Tourists hunker down as storm Pabuk dumps heavy rains on Thailand

Light from cars is seen at a road without electricity as
tropical storm Pabuk approaches the southern province of
Nakhon Si Thammarat, Thailand on Friday. Krittapas
Chaipimon, Reuters

Tourists marooned on Thai islands hunkered down Friday as
tropical storm Pabuk struck the kingdom, forcing airports and
ferries to close and bringing power blackouts, heavy rains and
massive sea swells.

Boats were recalled to shore across the Gulf of Thailand, while
three key southern airports were shut until Saturday, leaving
tourists who remain on islands now cut off from the mainland.

“Ten thousand tourists are still on Koh Phangan,” said Krikkrai
Songthanee, district chief of the island which neighbours Samui
and is famed for its full-moon parties.

Meteorologists said Pabuk, the first tropical storm in decades
to strike during the peak holiday season, made landfall in
southern Thailand on Friday afternoon.

The eye of the storm passed over Nakhon Si Thammarat, sparing
the tourist islands of Koh Samui, Koh Phangan and Koh Tao to
the north from a direct hit.

But it caused damage along coastal areas and a power blackout
in large swathes of Nakhon Si Thammarat and Surat Thani
provinces, authorities said, as electricity poles toppled over
in high winds and power lines were cut by falling trees.

Hundreds of people packed into evacuation centres after storm
surges flooded low-lying areas while high winds of up to 75
kilometres an hour whipped through deserted streets.

“I’m worried because my house was flooded,” Preecha Kongthep
told AFP late Friday from a shelter in the town of Nakhon Si
Thammarat.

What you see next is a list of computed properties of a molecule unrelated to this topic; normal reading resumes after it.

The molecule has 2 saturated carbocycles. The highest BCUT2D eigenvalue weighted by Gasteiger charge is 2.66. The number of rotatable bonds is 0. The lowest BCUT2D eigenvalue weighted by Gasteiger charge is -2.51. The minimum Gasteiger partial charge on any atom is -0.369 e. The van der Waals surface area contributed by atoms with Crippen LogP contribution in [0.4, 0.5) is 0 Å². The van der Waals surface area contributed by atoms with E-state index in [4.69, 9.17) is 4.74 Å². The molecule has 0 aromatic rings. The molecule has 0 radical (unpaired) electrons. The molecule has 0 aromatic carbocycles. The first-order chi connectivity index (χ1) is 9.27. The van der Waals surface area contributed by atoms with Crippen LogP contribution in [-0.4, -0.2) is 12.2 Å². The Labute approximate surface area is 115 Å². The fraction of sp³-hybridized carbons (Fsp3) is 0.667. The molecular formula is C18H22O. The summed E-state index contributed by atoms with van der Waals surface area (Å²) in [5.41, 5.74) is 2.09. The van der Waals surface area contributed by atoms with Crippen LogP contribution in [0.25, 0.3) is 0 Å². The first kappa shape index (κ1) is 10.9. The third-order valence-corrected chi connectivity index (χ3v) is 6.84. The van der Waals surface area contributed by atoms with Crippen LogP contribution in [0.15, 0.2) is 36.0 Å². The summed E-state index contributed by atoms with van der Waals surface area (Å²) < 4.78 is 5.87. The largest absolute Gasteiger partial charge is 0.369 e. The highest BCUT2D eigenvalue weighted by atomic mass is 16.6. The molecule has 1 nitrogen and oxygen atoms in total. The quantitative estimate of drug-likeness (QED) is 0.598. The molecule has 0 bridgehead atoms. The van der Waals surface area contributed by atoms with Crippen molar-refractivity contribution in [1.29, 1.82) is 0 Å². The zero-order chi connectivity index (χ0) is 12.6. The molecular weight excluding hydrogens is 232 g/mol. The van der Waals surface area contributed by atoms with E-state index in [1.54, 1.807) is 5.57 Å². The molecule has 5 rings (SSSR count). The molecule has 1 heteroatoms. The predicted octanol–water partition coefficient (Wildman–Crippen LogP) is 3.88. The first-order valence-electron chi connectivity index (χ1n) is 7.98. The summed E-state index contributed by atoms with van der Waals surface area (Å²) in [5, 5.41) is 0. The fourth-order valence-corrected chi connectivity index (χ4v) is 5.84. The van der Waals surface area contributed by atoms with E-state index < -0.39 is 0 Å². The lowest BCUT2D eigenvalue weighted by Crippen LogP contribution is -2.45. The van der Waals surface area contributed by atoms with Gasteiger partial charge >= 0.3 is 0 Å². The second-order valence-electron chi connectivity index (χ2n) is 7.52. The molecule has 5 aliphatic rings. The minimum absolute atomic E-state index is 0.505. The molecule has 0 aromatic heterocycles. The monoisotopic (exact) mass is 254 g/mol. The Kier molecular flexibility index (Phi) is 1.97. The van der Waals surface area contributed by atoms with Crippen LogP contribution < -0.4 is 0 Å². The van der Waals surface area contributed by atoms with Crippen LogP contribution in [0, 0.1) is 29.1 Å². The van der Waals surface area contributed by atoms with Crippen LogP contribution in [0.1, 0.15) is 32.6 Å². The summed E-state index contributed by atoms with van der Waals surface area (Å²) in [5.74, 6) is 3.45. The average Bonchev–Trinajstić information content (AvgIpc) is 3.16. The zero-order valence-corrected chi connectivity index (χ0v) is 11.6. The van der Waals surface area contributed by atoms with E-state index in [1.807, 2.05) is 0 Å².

“I don’t know what it’s like now,” he added, as the rains
outside slackened.

Earlier as Pabuk churned through the Gulf of Thailand, it
stirred huge waves up to 16 feet high.

Social media videos showed oil rigs being battered by waves,
and tankers navigating terrifying walls of water.


– Empty shops, beaches –


A fisherman in Pattani province, near the Malaysia border, died
after waves smashed into his boat before dawn on Friday as it
returned to dock. Another crew member is missing.

They join the only other confirmed fatality from Pabuk so far
— a Russian man who drowned off Koh Samui on Wednesday after
ignoring warnings not to go into the sea.

By late Friday Pabuk — which means giant catfish in Lao —
lost steam as it edged across the narrow neck of land between
the Gulf of Thailand and into the Andaman Sea, home to the
tourist resorts of Phuket and the Similan National Park, a
diving paradise.

Tens of thousands of tourists had already fled the southern
zone.

“It’s very empty… the beaches are deserted,” Pui Suriwan, a
Koh Phangan resident, told AFP.

On neighbouring Koh Tao, one of Southeast Asia’s most popular
dive spots, tourists and residents saw out a bracing 24 hours
with limited supplies.

“There’s no gas anywhere on the island, 7/11 is already running
out of things,” a Spanish dive instructor told AFP.

Holidaymakers on Koh Samui, whose airport was set to reopen on
Saturday, shared videos on Twitter of waves licking the steps
to beachside bungalows as the wind speeds picked up.

The storm is bad news for Thailand’s lucrative peak holiday
season.

The economy is heavily reliant on tourism, with latest figures
for 2017 showing the kingdom made nearly $60 billion from the
sector.

Tourism was hit hard by a boat accident in Phuket in July last
year, when scores of Chinese tourists died as their overcrowded
vessel capsized in heavy seas.

Visitor numbers from China, Thailand’s biggest market, slumped
after the accident. Still, around 40 million people are
expected to visit Thailand this year.

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